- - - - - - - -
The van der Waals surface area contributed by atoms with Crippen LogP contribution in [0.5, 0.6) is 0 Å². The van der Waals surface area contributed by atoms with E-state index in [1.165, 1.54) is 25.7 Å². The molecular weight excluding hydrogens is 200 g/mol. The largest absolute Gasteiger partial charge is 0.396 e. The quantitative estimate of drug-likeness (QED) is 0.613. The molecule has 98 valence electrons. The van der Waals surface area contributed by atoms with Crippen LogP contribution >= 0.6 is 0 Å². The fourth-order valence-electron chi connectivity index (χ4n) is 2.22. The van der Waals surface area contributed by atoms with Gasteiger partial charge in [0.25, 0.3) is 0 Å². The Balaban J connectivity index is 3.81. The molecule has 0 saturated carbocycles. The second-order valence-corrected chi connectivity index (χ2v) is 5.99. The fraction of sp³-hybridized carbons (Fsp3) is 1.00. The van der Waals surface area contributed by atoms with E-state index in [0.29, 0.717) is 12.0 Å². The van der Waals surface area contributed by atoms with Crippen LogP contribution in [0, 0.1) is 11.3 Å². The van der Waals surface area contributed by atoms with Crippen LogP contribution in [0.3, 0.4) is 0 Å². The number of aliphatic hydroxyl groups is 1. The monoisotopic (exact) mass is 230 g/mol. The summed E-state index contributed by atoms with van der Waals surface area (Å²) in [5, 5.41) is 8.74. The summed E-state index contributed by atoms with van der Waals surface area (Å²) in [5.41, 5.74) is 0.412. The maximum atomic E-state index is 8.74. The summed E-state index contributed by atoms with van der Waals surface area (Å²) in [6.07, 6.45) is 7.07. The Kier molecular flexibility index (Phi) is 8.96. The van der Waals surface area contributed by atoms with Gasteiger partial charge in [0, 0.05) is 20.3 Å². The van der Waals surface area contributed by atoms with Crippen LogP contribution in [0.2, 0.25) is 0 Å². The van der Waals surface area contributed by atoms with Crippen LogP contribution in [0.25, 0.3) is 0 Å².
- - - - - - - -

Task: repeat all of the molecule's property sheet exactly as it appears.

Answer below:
The van der Waals surface area contributed by atoms with Crippen LogP contribution in [0.5, 0.6) is 0 Å². The van der Waals surface area contributed by atoms with E-state index in [1.165, 1.54) is 25.7 Å². The molecular weight excluding hydrogens is 200 g/mol. The largest absolute Gasteiger partial charge is 0.396 e. The quantitative estimate of drug-likeness (QED) is 0.613. The molecule has 98 valence electrons. The van der Waals surface area contributed by atoms with Crippen LogP contribution >= 0.6 is 0 Å². The fourth-order valence-electron chi connectivity index (χ4n) is 2.22. The van der Waals surface area contributed by atoms with Gasteiger partial charge in [0.25, 0.3) is 0 Å². The Balaban J connectivity index is 3.81. The molecule has 0 saturated carbocycles. The second-order valence-corrected chi connectivity index (χ2v) is 5.99. The fraction of sp³-hybridized carbons (Fsp3) is 1.00. The van der Waals surface area contributed by atoms with E-state index in [0.29, 0.717) is 12.0 Å². The van der Waals surface area contributed by atoms with Crippen LogP contribution in [0, 0.1) is 11.3 Å². The van der Waals surface area contributed by atoms with Crippen LogP contribution in [0.3, 0.4) is 0 Å². The number of aliphatic hydroxyl groups is 1. The monoisotopic (exact) mass is 230 g/mol. The summed E-state index contributed by atoms with van der Waals surface area (Å²) in [5, 5.41) is 8.74. The summed E-state index contributed by atoms with van der Waals surface area (Å²) in [5.41, 5.74) is 0.412. The maximum atomic E-state index is 8.74. The summed E-state index contributed by atoms with van der Waals surface area (Å²) in [6.07, 6.45) is 7.07. The Kier molecular flexibility index (Phi) is 8.96. The van der Waals surface area contributed by atoms with Gasteiger partial charge in [0, 0.05) is 20.3 Å². The van der Waals surface area contributed by atoms with Crippen LogP contribution in [0.2, 0.25) is 0 Å². The van der Waals surface area contributed by atoms with Crippen LogP contribution in [0.25, 0.3) is 0 Å².